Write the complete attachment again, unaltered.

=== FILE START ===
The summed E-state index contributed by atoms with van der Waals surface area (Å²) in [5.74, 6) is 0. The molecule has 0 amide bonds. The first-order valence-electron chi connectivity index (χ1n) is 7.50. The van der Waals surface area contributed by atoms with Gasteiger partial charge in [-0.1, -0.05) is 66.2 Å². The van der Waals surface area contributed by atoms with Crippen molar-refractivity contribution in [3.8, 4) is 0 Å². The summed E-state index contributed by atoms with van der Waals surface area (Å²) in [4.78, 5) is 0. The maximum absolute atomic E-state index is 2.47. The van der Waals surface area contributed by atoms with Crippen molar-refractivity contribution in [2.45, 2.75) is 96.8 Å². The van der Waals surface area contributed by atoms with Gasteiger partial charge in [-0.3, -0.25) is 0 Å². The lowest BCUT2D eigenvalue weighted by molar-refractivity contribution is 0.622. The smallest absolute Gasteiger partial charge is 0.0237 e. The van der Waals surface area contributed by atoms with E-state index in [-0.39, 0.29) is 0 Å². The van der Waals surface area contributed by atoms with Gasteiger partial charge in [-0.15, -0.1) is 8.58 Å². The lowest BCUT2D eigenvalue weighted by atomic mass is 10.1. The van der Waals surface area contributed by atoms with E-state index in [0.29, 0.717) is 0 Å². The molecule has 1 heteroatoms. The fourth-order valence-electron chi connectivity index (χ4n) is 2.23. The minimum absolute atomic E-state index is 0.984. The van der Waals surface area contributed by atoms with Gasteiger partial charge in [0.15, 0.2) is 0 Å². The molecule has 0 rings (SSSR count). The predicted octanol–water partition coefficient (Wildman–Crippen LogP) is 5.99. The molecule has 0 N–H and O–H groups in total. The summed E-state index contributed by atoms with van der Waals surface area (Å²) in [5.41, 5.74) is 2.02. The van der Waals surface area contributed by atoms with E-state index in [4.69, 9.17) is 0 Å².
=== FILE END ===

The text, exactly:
The summed E-state index contributed by atoms with van der Waals surface area (Å²) in [5.74, 6) is 0. The molecule has 0 amide bonds. The first-order valence-electron chi connectivity index (χ1n) is 7.50. The van der Waals surface area contributed by atoms with Gasteiger partial charge in [-0.1, -0.05) is 66.2 Å². The van der Waals surface area contributed by atoms with Crippen molar-refractivity contribution in [3.8, 4) is 0 Å². The summed E-state index contributed by atoms with van der Waals surface area (Å²) in [4.78, 5) is 0. The maximum absolute atomic E-state index is 2.47. The van der Waals surface area contributed by atoms with Crippen molar-refractivity contribution in [2.45, 2.75) is 96.8 Å². The van der Waals surface area contributed by atoms with Gasteiger partial charge in [-0.3, -0.25) is 0 Å². The lowest BCUT2D eigenvalue weighted by molar-refractivity contribution is 0.622. The smallest absolute Gasteiger partial charge is 0.0237 e. The van der Waals surface area contributed by atoms with E-state index in [-0.39, 0.29) is 0 Å². The van der Waals surface area contributed by atoms with Gasteiger partial charge in [-0.15, -0.1) is 8.58 Å². The lowest BCUT2D eigenvalue weighted by atomic mass is 10.1. The van der Waals surface area contributed by atoms with E-state index in [0.29, 0.717) is 0 Å². The molecule has 1 heteroatoms. The fourth-order valence-electron chi connectivity index (χ4n) is 2.23. The minimum absolute atomic E-state index is 0.984. The van der Waals surface area contributed by atoms with Gasteiger partial charge in [0.15, 0.2) is 0 Å². The molecule has 0 rings (SSSR count). The predicted octanol–water partition coefficient (Wildman–Crippen LogP) is 5.99. The molecule has 0 N–H and O–H groups in total. The summed E-state index contributed by atoms with van der Waals surface area (Å²) in [5.41, 5.74) is 2.02. The van der Waals surface area contributed by atoms with E-state index in [4.69, 9.17) is 0 Å².